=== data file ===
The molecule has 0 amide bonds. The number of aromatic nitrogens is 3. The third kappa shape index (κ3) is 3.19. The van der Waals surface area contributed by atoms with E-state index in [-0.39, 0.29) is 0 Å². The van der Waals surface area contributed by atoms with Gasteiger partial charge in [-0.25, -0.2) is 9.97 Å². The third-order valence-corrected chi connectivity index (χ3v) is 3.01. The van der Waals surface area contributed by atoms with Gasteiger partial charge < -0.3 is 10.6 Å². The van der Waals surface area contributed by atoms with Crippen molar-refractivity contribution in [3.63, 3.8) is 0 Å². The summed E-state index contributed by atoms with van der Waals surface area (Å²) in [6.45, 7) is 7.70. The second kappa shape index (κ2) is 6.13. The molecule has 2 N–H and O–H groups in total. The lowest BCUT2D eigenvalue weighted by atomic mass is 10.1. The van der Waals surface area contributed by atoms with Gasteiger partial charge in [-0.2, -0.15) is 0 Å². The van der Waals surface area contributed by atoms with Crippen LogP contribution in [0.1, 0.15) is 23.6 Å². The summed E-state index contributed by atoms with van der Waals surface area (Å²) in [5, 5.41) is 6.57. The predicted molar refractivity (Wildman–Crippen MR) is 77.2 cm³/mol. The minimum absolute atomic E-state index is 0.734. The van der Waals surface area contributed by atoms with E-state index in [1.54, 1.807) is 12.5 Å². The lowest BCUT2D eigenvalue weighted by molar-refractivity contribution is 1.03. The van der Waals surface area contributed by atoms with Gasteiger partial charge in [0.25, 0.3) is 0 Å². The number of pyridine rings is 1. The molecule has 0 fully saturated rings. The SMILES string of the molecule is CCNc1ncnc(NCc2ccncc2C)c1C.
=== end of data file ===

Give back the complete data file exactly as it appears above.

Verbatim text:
The molecule has 0 amide bonds. The number of aromatic nitrogens is 3. The third kappa shape index (κ3) is 3.19. The van der Waals surface area contributed by atoms with E-state index in [-0.39, 0.29) is 0 Å². The van der Waals surface area contributed by atoms with Gasteiger partial charge in [-0.25, -0.2) is 9.97 Å². The third-order valence-corrected chi connectivity index (χ3v) is 3.01. The van der Waals surface area contributed by atoms with Gasteiger partial charge < -0.3 is 10.6 Å². The van der Waals surface area contributed by atoms with Crippen molar-refractivity contribution in [3.63, 3.8) is 0 Å². The summed E-state index contributed by atoms with van der Waals surface area (Å²) in [6.45, 7) is 7.70. The second kappa shape index (κ2) is 6.13. The molecule has 2 N–H and O–H groups in total. The lowest BCUT2D eigenvalue weighted by atomic mass is 10.1. The van der Waals surface area contributed by atoms with Gasteiger partial charge in [-0.2, -0.15) is 0 Å². The van der Waals surface area contributed by atoms with Crippen LogP contribution in [0.1, 0.15) is 23.6 Å². The summed E-state index contributed by atoms with van der Waals surface area (Å²) in [5, 5.41) is 6.57. The predicted molar refractivity (Wildman–Crippen MR) is 77.2 cm³/mol. The minimum absolute atomic E-state index is 0.734. The van der Waals surface area contributed by atoms with E-state index in [1.54, 1.807) is 12.5 Å². The lowest BCUT2D eigenvalue weighted by molar-refractivity contribution is 1.03. The van der Waals surface area contributed by atoms with Gasteiger partial charge in [0.25, 0.3) is 0 Å². The number of pyridine rings is 1. The molecule has 0 fully saturated rings. The SMILES string of the molecule is CCNc1ncnc(NCc2ccncc2C)c1C.